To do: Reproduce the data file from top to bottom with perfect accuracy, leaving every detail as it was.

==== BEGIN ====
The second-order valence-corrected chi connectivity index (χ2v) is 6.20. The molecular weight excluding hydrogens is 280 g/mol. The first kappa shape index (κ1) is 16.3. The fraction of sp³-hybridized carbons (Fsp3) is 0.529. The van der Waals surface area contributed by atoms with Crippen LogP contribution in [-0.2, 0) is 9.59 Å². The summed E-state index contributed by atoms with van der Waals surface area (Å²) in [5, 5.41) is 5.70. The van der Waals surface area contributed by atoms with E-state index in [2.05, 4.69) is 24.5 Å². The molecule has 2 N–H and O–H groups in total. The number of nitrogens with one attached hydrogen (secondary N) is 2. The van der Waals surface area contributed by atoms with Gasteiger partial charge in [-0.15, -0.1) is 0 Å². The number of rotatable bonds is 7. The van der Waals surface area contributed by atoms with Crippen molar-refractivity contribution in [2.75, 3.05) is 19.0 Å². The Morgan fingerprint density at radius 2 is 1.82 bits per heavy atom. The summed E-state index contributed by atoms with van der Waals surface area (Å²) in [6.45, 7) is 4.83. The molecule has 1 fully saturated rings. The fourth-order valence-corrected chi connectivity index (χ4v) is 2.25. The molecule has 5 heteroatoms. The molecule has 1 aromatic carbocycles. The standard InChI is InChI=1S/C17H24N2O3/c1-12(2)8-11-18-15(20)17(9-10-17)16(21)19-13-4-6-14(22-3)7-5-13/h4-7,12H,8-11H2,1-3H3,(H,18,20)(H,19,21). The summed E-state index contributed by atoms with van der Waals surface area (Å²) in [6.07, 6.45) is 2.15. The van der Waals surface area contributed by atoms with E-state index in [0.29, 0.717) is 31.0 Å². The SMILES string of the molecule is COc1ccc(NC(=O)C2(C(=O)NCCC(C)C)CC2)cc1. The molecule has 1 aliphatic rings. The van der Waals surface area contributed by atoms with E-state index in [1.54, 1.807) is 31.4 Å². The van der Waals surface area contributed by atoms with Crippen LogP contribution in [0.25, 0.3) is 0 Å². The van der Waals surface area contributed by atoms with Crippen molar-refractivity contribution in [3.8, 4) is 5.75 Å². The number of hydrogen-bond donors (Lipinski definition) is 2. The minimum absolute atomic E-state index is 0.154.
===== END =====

The second-order valence-corrected chi connectivity index (χ2v) is 6.20. The molecular weight excluding hydrogens is 280 g/mol. The first kappa shape index (κ1) is 16.3. The fraction of sp³-hybridized carbons (Fsp3) is 0.529. The van der Waals surface area contributed by atoms with Crippen LogP contribution in [-0.2, 0) is 9.59 Å². The summed E-state index contributed by atoms with van der Waals surface area (Å²) in [5, 5.41) is 5.70. The van der Waals surface area contributed by atoms with E-state index in [2.05, 4.69) is 24.5 Å². The molecule has 2 N–H and O–H groups in total. The number of nitrogens with one attached hydrogen (secondary N) is 2. The van der Waals surface area contributed by atoms with Gasteiger partial charge in [-0.15, -0.1) is 0 Å². The number of rotatable bonds is 7. The van der Waals surface area contributed by atoms with Crippen molar-refractivity contribution in [2.75, 3.05) is 19.0 Å². The Morgan fingerprint density at radius 2 is 1.82 bits per heavy atom. The summed E-state index contributed by atoms with van der Waals surface area (Å²) in [6.45, 7) is 4.83. The molecule has 1 fully saturated rings. The fourth-order valence-corrected chi connectivity index (χ4v) is 2.25. The molecule has 5 heteroatoms. The molecule has 1 aromatic carbocycles. The standard InChI is InChI=1S/C17H24N2O3/c1-12(2)8-11-18-15(20)17(9-10-17)16(21)19-13-4-6-14(22-3)7-5-13/h4-7,12H,8-11H2,1-3H3,(H,18,20)(H,19,21). The summed E-state index contributed by atoms with van der Waals surface area (Å²) in [6.07, 6.45) is 2.15. The van der Waals surface area contributed by atoms with E-state index in [0.29, 0.717) is 31.0 Å². The SMILES string of the molecule is COc1ccc(NC(=O)C2(C(=O)NCCC(C)C)CC2)cc1. The molecule has 1 aliphatic rings. The van der Waals surface area contributed by atoms with E-state index in [1.54, 1.807) is 31.4 Å². The van der Waals surface area contributed by atoms with Crippen LogP contribution in [0.25, 0.3) is 0 Å². The van der Waals surface area contributed by atoms with Crippen molar-refractivity contribution in [3.8, 4) is 5.75 Å². The number of hydrogen-bond donors (Lipinski definition) is 2. The minimum absolute atomic E-state index is 0.154.